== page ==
The HDC module was designed for students to: (a) solve a specific problem (i.e., to use the fundamentals of rainfall-runoff processes and the engineering design process to design a detention basin to mitigate flash flooding); (b) develop the skills of modeling; and (c) model using publicly available datasets and free-to-use engineering modeling and analysis software. Specifically, they were asked to create a mathematical model for the hydrological processes in Dry Canyon in order to design a detention basin to protect against flash flooding. The model encodes hydrologic process knowledge that students learn by doing hand calculations and using spreadsheets (i.e., Excel), as well as through using engineering software (i.e., HEC-HMS). In the HDC module, students were given the problem, variables, and fundamental equations, but had to gather data and formulate the assumptions associated with alternative design choices in the context of and constrained by real world data in order to design a detention basin. Although students were given the necessary formulas (e.g., probability density function) and fundamental equations (e.g., Darcy’s Law), they were asked to do the algebraic computations themselves. The module focused on having students analyze and assess the solution, iterate the model in both Excel and HEC-HMS using different variables and assumptions, and implement the model (i.e., report the results), including reconciling Excel results and HEC-HMS results (Fig. 2 and Table 1).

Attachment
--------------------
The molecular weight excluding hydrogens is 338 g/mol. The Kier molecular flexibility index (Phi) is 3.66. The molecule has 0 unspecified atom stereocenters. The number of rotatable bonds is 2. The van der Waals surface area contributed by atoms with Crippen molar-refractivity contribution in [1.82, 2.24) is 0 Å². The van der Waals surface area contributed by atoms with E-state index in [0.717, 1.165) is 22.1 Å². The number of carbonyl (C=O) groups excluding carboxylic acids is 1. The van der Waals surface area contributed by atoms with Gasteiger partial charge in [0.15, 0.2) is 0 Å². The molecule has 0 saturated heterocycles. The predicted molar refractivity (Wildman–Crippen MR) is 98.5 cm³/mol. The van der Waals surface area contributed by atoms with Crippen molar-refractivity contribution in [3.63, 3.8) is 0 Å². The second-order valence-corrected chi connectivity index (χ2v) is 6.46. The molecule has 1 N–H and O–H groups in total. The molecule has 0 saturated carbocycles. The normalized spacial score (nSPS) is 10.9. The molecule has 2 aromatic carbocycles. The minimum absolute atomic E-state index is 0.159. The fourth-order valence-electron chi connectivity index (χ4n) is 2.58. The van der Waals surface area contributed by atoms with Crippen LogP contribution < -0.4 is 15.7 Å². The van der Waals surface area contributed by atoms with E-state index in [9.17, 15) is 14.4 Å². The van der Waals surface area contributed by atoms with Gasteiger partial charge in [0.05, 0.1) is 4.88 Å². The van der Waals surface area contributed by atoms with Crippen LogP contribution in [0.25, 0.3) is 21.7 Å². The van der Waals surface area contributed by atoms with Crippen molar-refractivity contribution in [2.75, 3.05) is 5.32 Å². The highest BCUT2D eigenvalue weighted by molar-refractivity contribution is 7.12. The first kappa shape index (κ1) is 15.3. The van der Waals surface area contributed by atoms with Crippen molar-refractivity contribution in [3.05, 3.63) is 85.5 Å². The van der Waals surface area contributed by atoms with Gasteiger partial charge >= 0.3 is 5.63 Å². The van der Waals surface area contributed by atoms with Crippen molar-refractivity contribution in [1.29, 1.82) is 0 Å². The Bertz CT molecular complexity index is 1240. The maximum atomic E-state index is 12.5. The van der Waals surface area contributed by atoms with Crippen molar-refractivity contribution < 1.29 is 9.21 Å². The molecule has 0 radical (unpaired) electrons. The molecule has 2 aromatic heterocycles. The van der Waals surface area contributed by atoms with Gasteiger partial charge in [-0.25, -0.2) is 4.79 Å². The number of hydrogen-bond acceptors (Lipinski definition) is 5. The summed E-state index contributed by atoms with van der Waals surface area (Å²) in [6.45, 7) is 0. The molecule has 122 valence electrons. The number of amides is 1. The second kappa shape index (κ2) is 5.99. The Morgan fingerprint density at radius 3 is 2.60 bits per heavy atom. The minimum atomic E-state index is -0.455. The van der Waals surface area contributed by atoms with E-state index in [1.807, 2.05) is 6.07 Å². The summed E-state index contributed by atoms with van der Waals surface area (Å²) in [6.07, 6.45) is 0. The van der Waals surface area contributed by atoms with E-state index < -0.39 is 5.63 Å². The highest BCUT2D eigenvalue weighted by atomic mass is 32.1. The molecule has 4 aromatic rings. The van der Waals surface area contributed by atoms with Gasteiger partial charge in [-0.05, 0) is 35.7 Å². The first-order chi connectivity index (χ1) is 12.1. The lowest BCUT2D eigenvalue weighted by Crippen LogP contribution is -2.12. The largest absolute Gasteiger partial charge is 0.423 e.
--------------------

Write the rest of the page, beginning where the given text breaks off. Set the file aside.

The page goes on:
Fig. 2
figure 2

HDC module sections defined within the engineering design process

Table 1 HDC module activities defined within the mathematical modeling process

This approach followed Greefrath’s suggestions by integrating technological tools to support mathematical modeling throughout the module (Table 1). Specifically, in the HDC module, students use an interactive map to help them better understand the geographic location and spatial context for the problem. They are guided through activities where they collect data from different online sources that also help them better understand the variables that impact the problem. These online sources are the same data sources as would be used by engineers solving this problem, so the students learn important data skills and the challenges of working with real data in an applied context. After doing the mathematics in an Excel spreadsheet, the students verify the mathematics using the HEC-HMS hydrologic engineering software. They use the results from these two digital tools to analyze and assess their solutions, iterating as needed (iterating is facilitated by the use of the digital tools), before presenting their final solution. In addition to integrating Greefrath’s framework into the design of HDC, we also used it to examine students’ perceptions of modeling in HDC. That is to say, we looked at their perceptions of mathematical modeling as expressed in comments from their use of HDC.